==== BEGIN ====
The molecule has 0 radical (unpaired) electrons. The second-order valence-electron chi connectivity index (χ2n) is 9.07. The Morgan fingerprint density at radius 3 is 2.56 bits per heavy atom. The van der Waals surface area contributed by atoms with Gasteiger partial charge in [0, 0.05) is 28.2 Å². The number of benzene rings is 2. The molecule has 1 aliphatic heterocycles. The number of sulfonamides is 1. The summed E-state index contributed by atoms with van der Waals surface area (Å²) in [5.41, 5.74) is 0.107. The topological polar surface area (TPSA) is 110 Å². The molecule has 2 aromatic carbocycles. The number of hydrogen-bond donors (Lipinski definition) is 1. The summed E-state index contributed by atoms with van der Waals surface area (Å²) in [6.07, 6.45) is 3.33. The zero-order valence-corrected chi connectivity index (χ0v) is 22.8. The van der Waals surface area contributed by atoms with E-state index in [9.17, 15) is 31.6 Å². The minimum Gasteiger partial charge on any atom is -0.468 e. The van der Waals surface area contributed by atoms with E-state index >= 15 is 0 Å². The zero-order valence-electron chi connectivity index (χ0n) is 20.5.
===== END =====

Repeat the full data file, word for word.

The molecule has 0 radical (unpaired) electrons. The second-order valence-electron chi connectivity index (χ2n) is 9.07. The Morgan fingerprint density at radius 3 is 2.56 bits per heavy atom. The van der Waals surface area contributed by atoms with Gasteiger partial charge in [0, 0.05) is 28.2 Å². The number of benzene rings is 2. The molecule has 1 aliphatic heterocycles. The number of sulfonamides is 1. The summed E-state index contributed by atoms with van der Waals surface area (Å²) in [5.41, 5.74) is 0.107. The topological polar surface area (TPSA) is 110 Å². The molecule has 2 aromatic carbocycles. The number of hydrogen-bond donors (Lipinski definition) is 1. The summed E-state index contributed by atoms with van der Waals surface area (Å²) in [6.07, 6.45) is 3.33. The zero-order valence-corrected chi connectivity index (χ0v) is 22.8. The van der Waals surface area contributed by atoms with E-state index in [9.17, 15) is 31.6 Å². The minimum Gasteiger partial charge on any atom is -0.468 e. The van der Waals surface area contributed by atoms with E-state index >= 15 is 0 Å². The zero-order valence-electron chi connectivity index (χ0n) is 20.5.